In general, Disneyland appeals to the Western states as well as the international countries in the Pacific like Japan, China, Korea, Australia. Obviously you go to Florida, you will find a far more abundant amount of English at WDW.

 

You are right, majority of European tourists and Australians I encountered were usually doing a massive North American tour. Usually they'd spend some time in Canada, at some point make it to Las Vegas. It was common enough for them to start their vacation in New York then fly to Atlanta or some where in Florida, eventually finding their way onto the west coast.

 

With that said, for every out-of-towner (non local) I met, there was at least one nearby person from Burbank/LA, San Diego, or Orange County. Also, if you were coming to California SOLEY for Disney, you're wrong. There's so much to do outside of Disney that it would be a sin to come strictly for Disney and nothing else. With that said, I have also met plenty of people who have spent 10 days at the theme park and done nothing else.

 

So that's my experience with demographics. Some how this all fits into WOC, so i figure I'll pipe in on that. I think majority of WoC's problem is it's far to long and it shows FAR to many clips of movies. I like your analogy of watching Disney movies on your ipod in the shower. Its perfect. If they just stuck to the show tunes, or maybe.... actually cared to have an overall encompassing story that ties everything together (and shorter length) the show could be good. For now though, I generally skip it.

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We watched it twice from the GC deck, where you can't see the videos, but can hear it and see the fountains and fire. I really can't see how the videos add THAT much. All teh hype I had heard for WOC made me sad when we chose to skip DCA because it was raining heavily, but I'm pretty sure it wasn't just sour grapes that WOC simply is not Fantasmic 2.0. I was shocked that there was no pyrotehnics, just some fire. That really took a lot away from it, imho.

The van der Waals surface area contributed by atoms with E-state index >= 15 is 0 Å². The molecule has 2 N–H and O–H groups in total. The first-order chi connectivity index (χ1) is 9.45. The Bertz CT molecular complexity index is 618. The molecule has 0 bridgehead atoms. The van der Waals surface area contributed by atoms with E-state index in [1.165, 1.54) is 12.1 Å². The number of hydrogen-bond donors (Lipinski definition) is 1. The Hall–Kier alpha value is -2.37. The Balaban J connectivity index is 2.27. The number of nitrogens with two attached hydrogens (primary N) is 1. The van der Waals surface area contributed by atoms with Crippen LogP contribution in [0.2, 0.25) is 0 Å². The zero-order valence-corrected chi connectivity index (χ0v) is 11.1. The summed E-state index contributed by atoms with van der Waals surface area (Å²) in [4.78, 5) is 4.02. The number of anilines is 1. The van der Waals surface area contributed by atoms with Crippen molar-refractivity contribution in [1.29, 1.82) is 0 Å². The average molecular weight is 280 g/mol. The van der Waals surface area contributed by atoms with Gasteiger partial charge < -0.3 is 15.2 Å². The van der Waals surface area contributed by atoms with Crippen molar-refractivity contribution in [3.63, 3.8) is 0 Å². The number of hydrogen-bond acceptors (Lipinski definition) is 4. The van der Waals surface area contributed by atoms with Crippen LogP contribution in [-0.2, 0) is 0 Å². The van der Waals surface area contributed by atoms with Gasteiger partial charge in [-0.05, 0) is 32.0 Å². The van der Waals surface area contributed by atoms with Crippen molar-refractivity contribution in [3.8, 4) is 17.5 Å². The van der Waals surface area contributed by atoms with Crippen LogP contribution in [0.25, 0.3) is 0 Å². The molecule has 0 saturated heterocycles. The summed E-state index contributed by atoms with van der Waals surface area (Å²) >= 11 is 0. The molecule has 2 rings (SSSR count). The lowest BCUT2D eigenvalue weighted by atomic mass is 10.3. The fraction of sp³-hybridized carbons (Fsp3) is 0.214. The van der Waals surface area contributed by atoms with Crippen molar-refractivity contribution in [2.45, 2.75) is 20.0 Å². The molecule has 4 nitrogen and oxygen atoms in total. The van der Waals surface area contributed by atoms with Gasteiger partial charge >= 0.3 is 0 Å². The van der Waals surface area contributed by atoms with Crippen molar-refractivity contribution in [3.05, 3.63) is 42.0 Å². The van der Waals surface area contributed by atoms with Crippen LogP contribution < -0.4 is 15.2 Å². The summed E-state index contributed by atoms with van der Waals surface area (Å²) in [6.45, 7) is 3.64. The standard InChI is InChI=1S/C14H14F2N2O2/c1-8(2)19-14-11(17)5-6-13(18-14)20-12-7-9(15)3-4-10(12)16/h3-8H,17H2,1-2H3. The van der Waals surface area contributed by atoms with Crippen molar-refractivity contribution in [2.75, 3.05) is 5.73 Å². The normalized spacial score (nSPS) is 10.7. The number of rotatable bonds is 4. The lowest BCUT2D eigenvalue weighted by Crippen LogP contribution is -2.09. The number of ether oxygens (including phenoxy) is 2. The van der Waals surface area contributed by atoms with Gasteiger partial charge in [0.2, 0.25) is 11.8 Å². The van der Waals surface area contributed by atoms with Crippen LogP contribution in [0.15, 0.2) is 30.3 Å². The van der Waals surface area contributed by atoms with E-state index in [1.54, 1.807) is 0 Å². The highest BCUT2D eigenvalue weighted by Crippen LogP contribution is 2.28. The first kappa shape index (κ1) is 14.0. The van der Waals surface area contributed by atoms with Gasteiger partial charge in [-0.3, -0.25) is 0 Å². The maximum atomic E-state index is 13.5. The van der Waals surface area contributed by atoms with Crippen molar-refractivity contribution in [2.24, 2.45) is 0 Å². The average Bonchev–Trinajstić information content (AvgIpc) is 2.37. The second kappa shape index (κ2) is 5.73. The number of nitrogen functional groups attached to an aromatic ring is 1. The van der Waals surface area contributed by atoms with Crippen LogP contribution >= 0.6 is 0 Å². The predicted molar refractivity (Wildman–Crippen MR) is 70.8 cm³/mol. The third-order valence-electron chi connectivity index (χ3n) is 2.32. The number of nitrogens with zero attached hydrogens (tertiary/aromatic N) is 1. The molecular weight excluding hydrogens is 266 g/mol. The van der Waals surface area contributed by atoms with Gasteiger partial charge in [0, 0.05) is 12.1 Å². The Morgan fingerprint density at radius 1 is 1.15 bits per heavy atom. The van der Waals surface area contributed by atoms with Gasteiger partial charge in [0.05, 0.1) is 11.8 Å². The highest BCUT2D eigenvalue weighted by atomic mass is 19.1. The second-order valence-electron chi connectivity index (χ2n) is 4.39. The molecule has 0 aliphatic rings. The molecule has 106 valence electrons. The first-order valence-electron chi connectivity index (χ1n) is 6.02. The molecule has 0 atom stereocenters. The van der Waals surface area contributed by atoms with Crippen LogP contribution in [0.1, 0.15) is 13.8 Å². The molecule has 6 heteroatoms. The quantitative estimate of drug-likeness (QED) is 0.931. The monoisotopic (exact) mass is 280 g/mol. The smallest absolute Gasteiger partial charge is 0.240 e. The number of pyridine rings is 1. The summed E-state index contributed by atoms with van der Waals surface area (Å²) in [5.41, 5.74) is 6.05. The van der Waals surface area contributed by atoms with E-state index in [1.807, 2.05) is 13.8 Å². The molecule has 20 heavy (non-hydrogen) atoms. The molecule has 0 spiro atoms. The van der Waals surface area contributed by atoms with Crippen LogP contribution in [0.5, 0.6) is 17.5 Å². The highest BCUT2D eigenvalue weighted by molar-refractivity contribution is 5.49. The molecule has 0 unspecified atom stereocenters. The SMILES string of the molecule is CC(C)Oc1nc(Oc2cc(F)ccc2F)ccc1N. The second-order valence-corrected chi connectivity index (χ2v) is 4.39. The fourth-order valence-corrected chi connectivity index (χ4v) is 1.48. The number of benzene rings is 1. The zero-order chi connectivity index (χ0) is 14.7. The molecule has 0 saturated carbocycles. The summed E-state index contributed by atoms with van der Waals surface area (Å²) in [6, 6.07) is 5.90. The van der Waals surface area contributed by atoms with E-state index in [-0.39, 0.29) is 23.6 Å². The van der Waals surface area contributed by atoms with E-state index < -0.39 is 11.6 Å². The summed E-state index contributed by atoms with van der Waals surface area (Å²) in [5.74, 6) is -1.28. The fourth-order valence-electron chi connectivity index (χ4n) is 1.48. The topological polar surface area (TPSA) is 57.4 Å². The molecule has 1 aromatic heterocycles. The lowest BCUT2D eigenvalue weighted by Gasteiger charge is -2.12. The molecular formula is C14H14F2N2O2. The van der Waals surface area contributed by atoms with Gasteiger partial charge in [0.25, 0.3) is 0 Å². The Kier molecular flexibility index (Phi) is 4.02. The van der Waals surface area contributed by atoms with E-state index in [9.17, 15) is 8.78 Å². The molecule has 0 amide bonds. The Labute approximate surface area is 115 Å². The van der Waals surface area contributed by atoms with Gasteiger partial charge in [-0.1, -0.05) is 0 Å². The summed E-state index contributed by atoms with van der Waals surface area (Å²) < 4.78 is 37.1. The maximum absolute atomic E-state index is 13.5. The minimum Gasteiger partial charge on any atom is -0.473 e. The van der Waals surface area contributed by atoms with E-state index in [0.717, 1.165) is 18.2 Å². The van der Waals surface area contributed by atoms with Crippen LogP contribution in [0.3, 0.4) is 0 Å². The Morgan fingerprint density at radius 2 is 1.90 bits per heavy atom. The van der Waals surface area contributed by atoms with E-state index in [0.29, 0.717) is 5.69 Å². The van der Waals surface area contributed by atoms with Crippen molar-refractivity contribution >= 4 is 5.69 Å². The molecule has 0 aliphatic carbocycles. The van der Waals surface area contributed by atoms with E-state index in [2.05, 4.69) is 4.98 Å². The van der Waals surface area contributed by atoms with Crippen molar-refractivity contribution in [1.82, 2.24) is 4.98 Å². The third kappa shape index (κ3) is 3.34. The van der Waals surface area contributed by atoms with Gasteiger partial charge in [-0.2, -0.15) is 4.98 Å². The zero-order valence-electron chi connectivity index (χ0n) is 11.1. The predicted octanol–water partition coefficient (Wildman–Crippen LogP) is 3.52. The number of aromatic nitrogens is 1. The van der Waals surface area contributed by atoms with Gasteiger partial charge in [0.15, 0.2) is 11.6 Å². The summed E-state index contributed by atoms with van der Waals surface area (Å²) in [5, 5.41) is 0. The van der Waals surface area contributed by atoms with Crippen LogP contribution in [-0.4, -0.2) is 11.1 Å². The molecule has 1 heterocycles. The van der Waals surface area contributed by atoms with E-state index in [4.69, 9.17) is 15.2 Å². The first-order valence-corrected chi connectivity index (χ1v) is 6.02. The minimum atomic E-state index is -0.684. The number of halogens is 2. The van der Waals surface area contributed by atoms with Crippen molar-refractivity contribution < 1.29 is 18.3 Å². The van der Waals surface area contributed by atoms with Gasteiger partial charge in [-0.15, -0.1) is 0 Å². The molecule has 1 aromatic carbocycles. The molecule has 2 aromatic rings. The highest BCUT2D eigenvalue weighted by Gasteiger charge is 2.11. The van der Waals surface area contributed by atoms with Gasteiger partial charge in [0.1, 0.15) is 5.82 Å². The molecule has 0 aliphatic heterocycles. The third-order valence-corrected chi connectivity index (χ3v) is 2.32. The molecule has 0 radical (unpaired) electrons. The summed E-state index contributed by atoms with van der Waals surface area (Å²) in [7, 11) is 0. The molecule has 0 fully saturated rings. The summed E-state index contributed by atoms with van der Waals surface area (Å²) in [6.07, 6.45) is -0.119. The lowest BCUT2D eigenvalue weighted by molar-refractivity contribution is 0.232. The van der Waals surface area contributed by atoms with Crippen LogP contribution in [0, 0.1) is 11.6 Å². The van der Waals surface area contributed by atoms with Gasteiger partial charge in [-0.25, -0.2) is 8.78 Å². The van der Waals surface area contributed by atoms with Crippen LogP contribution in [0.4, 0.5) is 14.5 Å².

Not to mention that you basically have to stand in place for 2 hours if you want to see the show. WTF!!!

 

-R

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In general, Disneyland appeals to the Western states as well as the international countries in the Pacific like Japan, China, Korea, Australia. Obviously you go to Florida, you will find a far more abundant amount of English at WDW.

What are you taking about? Have you ever been to Walt Disney World? English is very often NOT the primary language spoken. Guarantee you if you walk into any park right now you'll hear more Portuguese than anything else! You only don't hear much Enlgish at Disneyland because Spanish is so heavily prevalent in Los Angeles! You have been to Southern California, right???

 

Again, I'm not really sure what point you are trying to make. Are you trying to convince me that Disneyland is more of a "tourist" destination rather than a "regional" destination? Because that's not the case.

 

Disneyland draws about 80% of it audience from local markets, while Walt Disney World pulls only about 10% from local markets. That's not "my experience versus your experience" or "California versus Florida", that's just the way things are on both coasts.

 

The two destinations cater to a VERY different type of audience. And like it or not, Disneyland is a "locals" park. (Or resort, or whatever you want to call it...)

 

--Robb

 

EDIT: I have to keep reminding myself that you cannot argue with a Californian (even when you're not really arguing, just stating facts), because the Californian is always right, better and more important than you, and entitled to do or say whatever they want. I will once again back out of this "discussion" and as I walk away I am reminded how I've never been happier since I moved out of that state.

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"While you're waiting to scream, there's time to take a spin on the Orange Stinger."

 

On the bottom right it says 7/29/2001. Everybody knows Fastpasses weren't needed during that time period anyway.

 

As for this discount going away, honestly, this makes me kind of wish we were renewing our AP's. But we'll certainly take advantage of not having the 2fer's in the park for a few months until they expire. People seem to forget that going to Disneyland is a privilege, not a right. All of the news stories I have seen have comments from people lamenting Disney for wanting to make $$. When was Disney a charity? I don't seem to recall.